EU Drug Markets: Overview of data and methods

The analysis presented in EU Drug Markets: In-depth analysis is based primarily on data and information reported to the EMCDDA and Europol. Global data are sourced from the UNODC and the INCB.

EMCDDA statistics are based on core monitoring and non-routine data collection. Core monitoring data are derived from annual data-collection exercises, using standardised reporting tools, conducted by the EMCDDA via its network of national focal points across the 27 EU Member States, Norway and Turkey. These include drug seizures, drug prices and purity, drug law offences, production, and qualitative descriptions of national trends and developments. Composite indicators are also being used, including market size estimates and drug affordability. In instances where significant national data gaps exist, this is noted in the analysis.

Estimates of the illicit drug market in the European Union in 2020 have been constructed using a demand-side approach, based on a methodology established by the EMCDDA (2019). These estimates are likely to underestimate the size of the market due to misreporting and under-reporting of prevalence and use (Udrisard et al., 2022). One way to compensate for this is to apply correction factors. Accordingly, the analysis and discussion presented here explore correction factors and their impact on the initial estimates. In addition, alternative scenarios are examined – utilising national estimates for a particular drug; supply-side strategies or novel methods to estimate drug market size, such as wastewater-based analysis.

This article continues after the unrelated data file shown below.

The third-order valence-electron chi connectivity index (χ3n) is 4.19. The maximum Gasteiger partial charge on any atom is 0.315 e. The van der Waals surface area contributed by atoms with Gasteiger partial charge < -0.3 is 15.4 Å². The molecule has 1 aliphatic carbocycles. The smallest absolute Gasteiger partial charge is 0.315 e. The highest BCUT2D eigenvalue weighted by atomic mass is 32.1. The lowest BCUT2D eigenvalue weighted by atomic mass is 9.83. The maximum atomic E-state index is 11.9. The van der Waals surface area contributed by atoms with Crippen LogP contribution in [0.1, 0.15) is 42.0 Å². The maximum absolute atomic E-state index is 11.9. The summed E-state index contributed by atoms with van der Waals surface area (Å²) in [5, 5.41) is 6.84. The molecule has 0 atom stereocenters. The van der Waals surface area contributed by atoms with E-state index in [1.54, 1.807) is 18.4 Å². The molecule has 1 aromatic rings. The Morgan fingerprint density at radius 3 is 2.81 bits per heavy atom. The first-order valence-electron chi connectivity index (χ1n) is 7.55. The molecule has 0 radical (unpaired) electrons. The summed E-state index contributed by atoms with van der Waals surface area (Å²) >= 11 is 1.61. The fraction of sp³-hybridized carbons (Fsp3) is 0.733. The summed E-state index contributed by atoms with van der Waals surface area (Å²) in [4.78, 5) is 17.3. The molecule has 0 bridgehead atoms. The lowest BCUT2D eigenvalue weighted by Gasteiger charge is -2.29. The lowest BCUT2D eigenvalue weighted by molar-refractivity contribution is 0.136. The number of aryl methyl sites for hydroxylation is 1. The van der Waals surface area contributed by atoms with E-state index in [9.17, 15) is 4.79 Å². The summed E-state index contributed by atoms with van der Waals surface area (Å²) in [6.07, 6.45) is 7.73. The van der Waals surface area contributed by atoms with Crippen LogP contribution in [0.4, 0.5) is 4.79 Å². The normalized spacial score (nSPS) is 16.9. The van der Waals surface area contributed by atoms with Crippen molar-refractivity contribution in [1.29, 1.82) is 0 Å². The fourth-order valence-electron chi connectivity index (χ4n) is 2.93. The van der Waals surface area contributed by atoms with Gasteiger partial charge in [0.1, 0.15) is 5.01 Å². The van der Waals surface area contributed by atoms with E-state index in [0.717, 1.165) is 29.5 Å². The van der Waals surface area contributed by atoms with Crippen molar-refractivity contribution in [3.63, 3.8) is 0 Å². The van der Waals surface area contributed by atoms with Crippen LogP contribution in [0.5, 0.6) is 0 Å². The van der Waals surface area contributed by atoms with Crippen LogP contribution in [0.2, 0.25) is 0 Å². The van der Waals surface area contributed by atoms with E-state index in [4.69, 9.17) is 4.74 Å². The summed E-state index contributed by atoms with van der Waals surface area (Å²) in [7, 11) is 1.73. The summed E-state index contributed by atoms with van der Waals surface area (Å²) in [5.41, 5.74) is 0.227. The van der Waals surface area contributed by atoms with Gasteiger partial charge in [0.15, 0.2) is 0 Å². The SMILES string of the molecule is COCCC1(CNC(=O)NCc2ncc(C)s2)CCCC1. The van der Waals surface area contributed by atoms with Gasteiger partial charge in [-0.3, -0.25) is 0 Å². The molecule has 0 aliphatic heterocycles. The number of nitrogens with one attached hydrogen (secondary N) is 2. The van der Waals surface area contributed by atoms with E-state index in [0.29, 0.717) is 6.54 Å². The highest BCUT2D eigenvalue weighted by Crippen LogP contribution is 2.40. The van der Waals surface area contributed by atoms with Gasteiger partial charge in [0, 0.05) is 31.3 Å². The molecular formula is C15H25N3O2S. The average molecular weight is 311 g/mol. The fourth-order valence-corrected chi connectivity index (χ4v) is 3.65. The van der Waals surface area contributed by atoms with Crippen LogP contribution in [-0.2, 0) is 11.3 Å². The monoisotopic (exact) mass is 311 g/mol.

Affordability of drugs is a composite measure that incorporates drug purity and accounts for differing national economic conditions as quantified in the price level indices (PLI) (for fuller detail and limitations, see Groshkova et al., 2018).

In addition to the established statistical data, open-source information was utilised as well as data on individual significant drug seizures with relevance for the EU market, provided to the EMCDDA by national authorities. Also utilised were international databases, key periodical analysis and ad hoc research.

The analyses presented here are also informed by new, more innovative monitoring methods. These include wastewater analysis, syringe residue analysis, web survey data and monitoring of darknet markets. These novel methods have their own strengths and limitations, some of which are discussed below.

Wastewater analysis

Wastewater-based drug epidemiology involves sampling a source of wastewater and allows the estimation of the quantity of drugs consumed by a community (Zuccato et al., 2008). While this approach offers a valuable complementary data source for monitoring the quantities of drugs used at population level, it does not provide information on prevalence and frequency of use, main classes of users and purity of the drugs. This may be further complicated by the fact that large cities often have several wastewater treatment plants and not all of them are usually covered in the wastewater sampling.

Additional challenges arise from uncertainties associated with the behaviour of the selected biomarkers in the sewers, different back-calculation methods and different approaches to estimate the size of the population being tested (Castiglioni et al., 2013; EMCDDA, 2016). While wastewater monitoring has its limitations, efforts are being made to enhance this approach. For example, work has been undertaken on overcoming uncertainty related to estimating the number of people present in a sewer catchment at the time of sample collection (Thomas et al., 2017).